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U.S. Supreme Court rejects Texas lawsuit over Biden’s immigration policy

 A U.S. Border Patrol vehicle sits at Gate 42, a section of the border fence, in East El Paso.
Julian Aguilar
The Texas Newsroom
A U.S. Border Patrol vehicle sits by the border fence in El Paso.

In a significant blow to Texas, the U.S. Supreme Court on Friday ruled the state did not have the legal right to sue the Biden administration over its immigration enforcement policies.

The 8-1 decision from the high court comes after the Department of Homeland Security issued a memo in 2021 indicating immigration officials should use their discretion to prioritize deportation of recent unauthorized border crossers and undocumented immigrants who pose a threat to the country.

Texas Attorney General Ken Paxton and Louisiana Attorney General Jeff Landry filed suit after the memo was implemented and were later supported by several other GOP-led states. A Texas-based federal judge sided with Texas and Louisiana in 2022 and blocked the enforcement guidelines. That decision was later upheld by the Fifth Circuit Court of Appeals.

Just before the case was argued before the Supreme Court in November, Paxton said in a statement that: “The law that the Biden Administration is trying to ignore is crystal clear: certain illegal aliens that have committed crimes must be detained and cannot be allowed to roam freely in our communities.”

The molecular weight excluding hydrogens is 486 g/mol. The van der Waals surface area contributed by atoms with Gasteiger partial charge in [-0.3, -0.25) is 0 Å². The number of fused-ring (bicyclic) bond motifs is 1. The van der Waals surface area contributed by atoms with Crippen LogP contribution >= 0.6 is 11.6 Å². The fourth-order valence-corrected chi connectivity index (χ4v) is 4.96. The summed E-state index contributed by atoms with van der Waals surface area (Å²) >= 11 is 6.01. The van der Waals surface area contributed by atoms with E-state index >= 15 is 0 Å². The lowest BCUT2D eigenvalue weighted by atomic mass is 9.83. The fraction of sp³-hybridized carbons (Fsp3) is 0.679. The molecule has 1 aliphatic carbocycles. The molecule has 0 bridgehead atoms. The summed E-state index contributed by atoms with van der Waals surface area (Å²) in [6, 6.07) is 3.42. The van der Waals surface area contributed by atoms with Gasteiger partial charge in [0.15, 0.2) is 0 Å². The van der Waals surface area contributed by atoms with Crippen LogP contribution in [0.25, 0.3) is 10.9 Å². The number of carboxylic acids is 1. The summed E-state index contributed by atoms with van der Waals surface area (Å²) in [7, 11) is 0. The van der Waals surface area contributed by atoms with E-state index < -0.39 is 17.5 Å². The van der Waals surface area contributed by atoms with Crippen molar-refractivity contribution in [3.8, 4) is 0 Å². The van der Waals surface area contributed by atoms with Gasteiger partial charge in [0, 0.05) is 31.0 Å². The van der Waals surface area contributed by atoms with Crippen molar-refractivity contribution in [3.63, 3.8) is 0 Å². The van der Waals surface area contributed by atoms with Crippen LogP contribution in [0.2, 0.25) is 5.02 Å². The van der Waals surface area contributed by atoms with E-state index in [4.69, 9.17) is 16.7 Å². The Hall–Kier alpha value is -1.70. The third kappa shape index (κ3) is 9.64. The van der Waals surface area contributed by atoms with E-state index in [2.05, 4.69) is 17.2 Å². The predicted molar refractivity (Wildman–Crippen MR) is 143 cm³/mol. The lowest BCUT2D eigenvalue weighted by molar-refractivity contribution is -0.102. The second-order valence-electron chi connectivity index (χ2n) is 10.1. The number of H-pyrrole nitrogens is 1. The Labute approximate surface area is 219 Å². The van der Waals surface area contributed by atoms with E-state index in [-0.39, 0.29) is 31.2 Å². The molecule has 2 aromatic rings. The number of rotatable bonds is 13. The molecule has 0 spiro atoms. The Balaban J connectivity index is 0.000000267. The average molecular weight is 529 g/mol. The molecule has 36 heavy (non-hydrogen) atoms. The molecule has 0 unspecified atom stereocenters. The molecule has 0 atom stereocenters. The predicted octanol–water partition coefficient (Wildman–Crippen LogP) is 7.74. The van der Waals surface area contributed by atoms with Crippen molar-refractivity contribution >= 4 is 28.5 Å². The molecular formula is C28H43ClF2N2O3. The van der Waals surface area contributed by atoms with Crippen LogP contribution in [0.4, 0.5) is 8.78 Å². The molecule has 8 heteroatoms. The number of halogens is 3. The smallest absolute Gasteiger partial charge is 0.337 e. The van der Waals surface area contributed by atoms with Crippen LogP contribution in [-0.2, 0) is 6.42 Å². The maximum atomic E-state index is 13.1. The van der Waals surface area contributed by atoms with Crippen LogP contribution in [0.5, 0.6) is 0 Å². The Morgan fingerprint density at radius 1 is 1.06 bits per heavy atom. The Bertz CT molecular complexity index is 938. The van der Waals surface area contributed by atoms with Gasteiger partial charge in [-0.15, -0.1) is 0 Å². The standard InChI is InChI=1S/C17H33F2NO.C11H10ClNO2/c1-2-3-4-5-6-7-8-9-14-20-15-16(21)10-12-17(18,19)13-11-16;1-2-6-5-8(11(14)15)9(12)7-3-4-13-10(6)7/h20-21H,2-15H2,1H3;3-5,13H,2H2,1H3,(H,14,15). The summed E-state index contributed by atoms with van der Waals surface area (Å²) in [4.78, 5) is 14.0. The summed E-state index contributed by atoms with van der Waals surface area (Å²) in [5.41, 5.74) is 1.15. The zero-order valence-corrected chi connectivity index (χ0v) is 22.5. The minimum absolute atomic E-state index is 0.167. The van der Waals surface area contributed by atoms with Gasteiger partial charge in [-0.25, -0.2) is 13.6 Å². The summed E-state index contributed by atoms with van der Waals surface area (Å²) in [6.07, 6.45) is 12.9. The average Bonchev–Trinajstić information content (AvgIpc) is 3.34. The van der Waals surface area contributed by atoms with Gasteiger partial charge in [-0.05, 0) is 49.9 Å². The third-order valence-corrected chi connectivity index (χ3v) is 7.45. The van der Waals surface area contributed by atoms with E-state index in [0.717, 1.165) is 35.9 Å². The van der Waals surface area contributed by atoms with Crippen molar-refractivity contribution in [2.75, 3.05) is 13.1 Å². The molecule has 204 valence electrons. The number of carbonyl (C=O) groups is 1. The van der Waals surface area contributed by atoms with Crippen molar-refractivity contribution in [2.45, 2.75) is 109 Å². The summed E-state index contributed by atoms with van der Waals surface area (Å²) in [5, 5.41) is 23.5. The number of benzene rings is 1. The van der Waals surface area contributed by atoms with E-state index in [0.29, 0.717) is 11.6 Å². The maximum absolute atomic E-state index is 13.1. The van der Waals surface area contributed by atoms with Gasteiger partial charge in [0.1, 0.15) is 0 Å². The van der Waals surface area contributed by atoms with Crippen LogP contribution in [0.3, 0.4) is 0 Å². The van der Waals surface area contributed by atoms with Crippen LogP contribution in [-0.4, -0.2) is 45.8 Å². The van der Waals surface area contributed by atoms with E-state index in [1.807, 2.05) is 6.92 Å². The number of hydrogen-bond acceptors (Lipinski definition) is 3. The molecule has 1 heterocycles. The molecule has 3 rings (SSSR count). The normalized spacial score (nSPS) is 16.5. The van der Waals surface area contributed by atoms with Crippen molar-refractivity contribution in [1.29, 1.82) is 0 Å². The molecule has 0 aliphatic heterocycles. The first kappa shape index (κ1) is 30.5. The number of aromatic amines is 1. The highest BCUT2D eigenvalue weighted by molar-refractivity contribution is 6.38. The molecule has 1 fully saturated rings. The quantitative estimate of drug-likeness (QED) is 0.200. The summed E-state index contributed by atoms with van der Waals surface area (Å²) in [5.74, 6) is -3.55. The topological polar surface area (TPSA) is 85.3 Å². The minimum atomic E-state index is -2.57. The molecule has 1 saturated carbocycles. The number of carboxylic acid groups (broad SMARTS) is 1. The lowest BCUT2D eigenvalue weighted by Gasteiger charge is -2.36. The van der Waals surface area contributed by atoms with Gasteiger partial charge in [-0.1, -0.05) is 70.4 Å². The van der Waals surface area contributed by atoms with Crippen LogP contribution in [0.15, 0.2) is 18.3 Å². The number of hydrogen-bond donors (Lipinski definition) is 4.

(Texas Attorney General Ken Paxton is currently suspended from office after he was impeached by the Texas House in May pending a final outcome in the state Senate.)

But Supreme Court Justice Brett Kavanaugh, a Trump appointee, said in the court’s opinion that Texas was out of its league in bringing the lawsuit in the first place.

“The States essentially want the Federal Judiciary to order the Executive Branch to alter its arrest policy so as to make more arrests,” he wrote. “But this Court has long held ‘that a citizen lacks standing to contest the policies of the prosecuting authority when he himself is neither prosecuted nor threatened with prosecution.’

In a statement, the American Immigration Lawyers Association praised the decision.

“SCOTUS upheld our federal system by agreeing that the states in question lacked standing; it was always a bad idea to try and use the courts as a political weapon,” AILA President Farshad Owji said. “Justice wins out today, and this decision means the government will be able to prioritize its limited resources to ensure public safety in a smart and rational manner.”

The office of the Texas Attorney General’s office did not immediately respond to a request for comment.

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Got a tip? Email Julián Aguilar at can follow Julián on Twitter @nachoaguilar.
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Julián Aguilar
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